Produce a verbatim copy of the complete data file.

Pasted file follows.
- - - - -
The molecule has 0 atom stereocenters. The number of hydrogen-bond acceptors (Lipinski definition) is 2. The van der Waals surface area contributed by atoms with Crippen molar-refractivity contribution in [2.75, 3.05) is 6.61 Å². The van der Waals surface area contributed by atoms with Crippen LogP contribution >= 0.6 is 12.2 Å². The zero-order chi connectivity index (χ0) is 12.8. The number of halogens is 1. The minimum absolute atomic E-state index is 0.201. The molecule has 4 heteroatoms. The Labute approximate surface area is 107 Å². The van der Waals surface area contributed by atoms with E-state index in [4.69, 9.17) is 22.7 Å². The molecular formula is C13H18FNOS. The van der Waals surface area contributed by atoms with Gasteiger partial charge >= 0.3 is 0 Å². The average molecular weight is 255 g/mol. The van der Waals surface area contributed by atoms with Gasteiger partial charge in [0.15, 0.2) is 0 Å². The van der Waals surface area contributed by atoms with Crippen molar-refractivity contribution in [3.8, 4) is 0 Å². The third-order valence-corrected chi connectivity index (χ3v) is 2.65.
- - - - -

The molecule has 0 atom stereocenters. The number of hydrogen-bond acceptors (Lipinski definition) is 2. The van der Waals surface area contributed by atoms with Crippen molar-refractivity contribution in [2.75, 3.05) is 6.61 Å². The van der Waals surface area contributed by atoms with Crippen LogP contribution >= 0.6 is 12.2 Å². The zero-order chi connectivity index (χ0) is 12.8. The number of halogens is 1. The minimum absolute atomic E-state index is 0.201. The molecule has 4 heteroatoms. The Labute approximate surface area is 107 Å². The van der Waals surface area contributed by atoms with E-state index in [4.69, 9.17) is 22.7 Å². The molecular formula is C13H18FNOS. The van der Waals surface area contributed by atoms with Gasteiger partial charge >= 0.3 is 0 Å². The average molecular weight is 255 g/mol. The van der Waals surface area contributed by atoms with Gasteiger partial charge in [0.15, 0.2) is 0 Å². The van der Waals surface area contributed by atoms with Crippen molar-refractivity contribution in [3.8, 4) is 0 Å². The third-order valence-corrected chi connectivity index (χ3v) is 2.65.